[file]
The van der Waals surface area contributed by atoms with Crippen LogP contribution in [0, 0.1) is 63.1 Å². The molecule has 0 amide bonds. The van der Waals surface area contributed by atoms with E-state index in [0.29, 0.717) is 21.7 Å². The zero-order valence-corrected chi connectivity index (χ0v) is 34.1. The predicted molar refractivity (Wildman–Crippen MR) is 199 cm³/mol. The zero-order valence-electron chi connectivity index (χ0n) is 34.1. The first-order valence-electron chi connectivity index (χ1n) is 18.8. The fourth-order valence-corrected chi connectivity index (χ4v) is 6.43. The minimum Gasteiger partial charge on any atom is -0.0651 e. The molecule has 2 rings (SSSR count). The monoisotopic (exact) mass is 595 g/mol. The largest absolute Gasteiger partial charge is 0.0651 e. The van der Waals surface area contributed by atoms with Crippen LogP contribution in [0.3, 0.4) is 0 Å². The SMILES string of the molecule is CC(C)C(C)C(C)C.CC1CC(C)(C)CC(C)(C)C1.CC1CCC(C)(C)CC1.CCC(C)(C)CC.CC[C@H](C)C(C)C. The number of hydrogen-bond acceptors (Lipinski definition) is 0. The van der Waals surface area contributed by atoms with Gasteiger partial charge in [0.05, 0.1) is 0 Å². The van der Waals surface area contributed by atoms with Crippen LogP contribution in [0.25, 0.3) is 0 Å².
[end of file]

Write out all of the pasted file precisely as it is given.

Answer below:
The van der Waals surface area contributed by atoms with Crippen LogP contribution in [0, 0.1) is 63.1 Å². The molecule has 0 amide bonds. The van der Waals surface area contributed by atoms with E-state index in [0.29, 0.717) is 21.7 Å². The zero-order valence-corrected chi connectivity index (χ0v) is 34.1. The predicted molar refractivity (Wildman–Crippen MR) is 199 cm³/mol. The zero-order valence-electron chi connectivity index (χ0n) is 34.1. The first-order valence-electron chi connectivity index (χ1n) is 18.8. The fourth-order valence-corrected chi connectivity index (χ4v) is 6.43. The minimum Gasteiger partial charge on any atom is -0.0651 e. The molecule has 2 rings (SSSR count). The monoisotopic (exact) mass is 595 g/mol. The largest absolute Gasteiger partial charge is 0.0651 e. The van der Waals surface area contributed by atoms with Crippen LogP contribution in [0.3, 0.4) is 0 Å². The SMILES string of the molecule is CC(C)C(C)C(C)C.CC1CC(C)(C)CC(C)(C)C1.CC1CCC(C)(C)CC1.CCC(C)(C)CC.CC[C@H](C)C(C)C. The number of hydrogen-bond acceptors (Lipinski definition) is 0. The van der Waals surface area contributed by atoms with Gasteiger partial charge in [0.05, 0.1) is 0 Å². The van der Waals surface area contributed by atoms with Crippen LogP contribution in [0.25, 0.3) is 0 Å².